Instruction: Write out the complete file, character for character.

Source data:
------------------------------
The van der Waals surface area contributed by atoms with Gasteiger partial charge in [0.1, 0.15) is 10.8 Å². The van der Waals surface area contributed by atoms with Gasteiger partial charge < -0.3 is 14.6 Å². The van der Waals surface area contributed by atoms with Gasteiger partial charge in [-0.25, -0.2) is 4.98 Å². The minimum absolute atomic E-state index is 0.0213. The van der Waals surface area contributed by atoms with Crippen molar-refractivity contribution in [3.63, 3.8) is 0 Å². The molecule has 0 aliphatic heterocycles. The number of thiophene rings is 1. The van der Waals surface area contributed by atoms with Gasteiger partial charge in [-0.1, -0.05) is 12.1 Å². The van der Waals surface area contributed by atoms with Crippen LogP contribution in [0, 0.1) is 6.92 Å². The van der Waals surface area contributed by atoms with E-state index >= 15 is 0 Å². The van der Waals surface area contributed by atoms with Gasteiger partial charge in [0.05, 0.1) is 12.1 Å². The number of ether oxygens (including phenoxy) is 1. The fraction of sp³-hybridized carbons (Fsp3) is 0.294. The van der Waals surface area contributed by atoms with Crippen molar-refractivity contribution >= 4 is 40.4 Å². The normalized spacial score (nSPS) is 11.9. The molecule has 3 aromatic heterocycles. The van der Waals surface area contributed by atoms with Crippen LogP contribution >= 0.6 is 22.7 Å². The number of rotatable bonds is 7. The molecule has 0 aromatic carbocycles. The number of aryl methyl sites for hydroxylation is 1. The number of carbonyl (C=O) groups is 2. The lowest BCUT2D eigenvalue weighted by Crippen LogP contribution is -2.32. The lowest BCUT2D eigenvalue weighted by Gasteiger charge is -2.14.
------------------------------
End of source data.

The van der Waals surface area contributed by atoms with Gasteiger partial charge in [0.1, 0.15) is 10.8 Å². The van der Waals surface area contributed by atoms with Gasteiger partial charge < -0.3 is 14.6 Å². The van der Waals surface area contributed by atoms with Gasteiger partial charge in [-0.25, -0.2) is 4.98 Å². The minimum absolute atomic E-state index is 0.0213. The van der Waals surface area contributed by atoms with Crippen molar-refractivity contribution in [3.63, 3.8) is 0 Å². The molecule has 0 aliphatic heterocycles. The number of thiophene rings is 1. The van der Waals surface area contributed by atoms with Gasteiger partial charge in [-0.1, -0.05) is 12.1 Å². The van der Waals surface area contributed by atoms with Crippen LogP contribution in [0, 0.1) is 6.92 Å². The van der Waals surface area contributed by atoms with E-state index >= 15 is 0 Å². The van der Waals surface area contributed by atoms with Gasteiger partial charge in [0.05, 0.1) is 12.1 Å². The number of ether oxygens (including phenoxy) is 1. The fraction of sp³-hybridized carbons (Fsp3) is 0.294. The van der Waals surface area contributed by atoms with Crippen molar-refractivity contribution >= 4 is 40.4 Å². The normalized spacial score (nSPS) is 11.9. The molecule has 3 aromatic heterocycles. The van der Waals surface area contributed by atoms with Crippen LogP contribution >= 0.6 is 22.7 Å². The number of rotatable bonds is 7. The molecule has 0 aromatic carbocycles. The number of aryl methyl sites for hydroxylation is 1. The number of carbonyl (C=O) groups is 2. The lowest BCUT2D eigenvalue weighted by Crippen LogP contribution is -2.32. The lowest BCUT2D eigenvalue weighted by Gasteiger charge is -2.14.